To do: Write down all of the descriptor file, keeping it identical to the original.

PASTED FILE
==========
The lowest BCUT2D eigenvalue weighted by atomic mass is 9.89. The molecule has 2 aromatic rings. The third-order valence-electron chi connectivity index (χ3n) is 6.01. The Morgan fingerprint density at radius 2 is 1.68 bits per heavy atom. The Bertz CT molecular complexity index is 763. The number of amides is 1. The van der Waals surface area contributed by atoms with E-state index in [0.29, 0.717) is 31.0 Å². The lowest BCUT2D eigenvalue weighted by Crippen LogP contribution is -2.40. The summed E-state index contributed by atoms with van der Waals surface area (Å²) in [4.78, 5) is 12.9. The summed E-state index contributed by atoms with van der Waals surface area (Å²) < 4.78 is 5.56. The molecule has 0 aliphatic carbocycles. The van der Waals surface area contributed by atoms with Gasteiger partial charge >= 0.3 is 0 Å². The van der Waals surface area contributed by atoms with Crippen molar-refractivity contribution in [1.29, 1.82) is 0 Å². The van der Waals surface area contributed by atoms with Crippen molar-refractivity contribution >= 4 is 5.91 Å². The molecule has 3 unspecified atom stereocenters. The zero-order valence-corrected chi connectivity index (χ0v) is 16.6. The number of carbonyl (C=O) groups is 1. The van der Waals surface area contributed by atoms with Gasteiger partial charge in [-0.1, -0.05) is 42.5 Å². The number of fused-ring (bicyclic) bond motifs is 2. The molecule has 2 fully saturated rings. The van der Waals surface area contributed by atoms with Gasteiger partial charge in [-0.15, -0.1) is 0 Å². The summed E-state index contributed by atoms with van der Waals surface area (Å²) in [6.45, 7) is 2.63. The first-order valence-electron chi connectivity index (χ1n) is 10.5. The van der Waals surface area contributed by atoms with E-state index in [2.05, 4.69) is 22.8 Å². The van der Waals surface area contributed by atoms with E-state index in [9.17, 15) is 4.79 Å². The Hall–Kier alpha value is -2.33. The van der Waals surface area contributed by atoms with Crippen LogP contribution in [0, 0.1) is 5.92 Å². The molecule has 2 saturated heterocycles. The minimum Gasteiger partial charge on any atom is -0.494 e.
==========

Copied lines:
The lowest BCUT2D eigenvalue weighted by atomic mass is 9.89. The molecule has 2 aromatic rings. The third-order valence-electron chi connectivity index (χ3n) is 6.01. The Morgan fingerprint density at radius 2 is 1.68 bits per heavy atom. The Bertz CT molecular complexity index is 763. The number of amides is 1. The van der Waals surface area contributed by atoms with E-state index in [0.29, 0.717) is 31.0 Å². The lowest BCUT2D eigenvalue weighted by Crippen LogP contribution is -2.40. The summed E-state index contributed by atoms with van der Waals surface area (Å²) in [4.78, 5) is 12.9. The summed E-state index contributed by atoms with van der Waals surface area (Å²) < 4.78 is 5.56. The molecule has 0 aliphatic carbocycles. The van der Waals surface area contributed by atoms with Gasteiger partial charge >= 0.3 is 0 Å². The van der Waals surface area contributed by atoms with Crippen molar-refractivity contribution in [1.29, 1.82) is 0 Å². The van der Waals surface area contributed by atoms with Crippen molar-refractivity contribution >= 4 is 5.91 Å². The molecule has 3 unspecified atom stereocenters. The zero-order valence-corrected chi connectivity index (χ0v) is 16.6. The number of carbonyl (C=O) groups is 1. The van der Waals surface area contributed by atoms with Gasteiger partial charge in [-0.1, -0.05) is 42.5 Å². The number of fused-ring (bicyclic) bond motifs is 2. The molecule has 2 fully saturated rings. The van der Waals surface area contributed by atoms with Gasteiger partial charge in [-0.15, -0.1) is 0 Å². The summed E-state index contributed by atoms with van der Waals surface area (Å²) in [6.45, 7) is 2.63. The first-order valence-electron chi connectivity index (χ1n) is 10.5. The van der Waals surface area contributed by atoms with E-state index in [2.05, 4.69) is 22.8 Å². The van der Waals surface area contributed by atoms with E-state index in [9.17, 15) is 4.79 Å². The Hall–Kier alpha value is -2.33. The van der Waals surface area contributed by atoms with Crippen LogP contribution in [0, 0.1) is 5.92 Å². The molecule has 2 saturated heterocycles. The minimum Gasteiger partial charge on any atom is -0.494 e.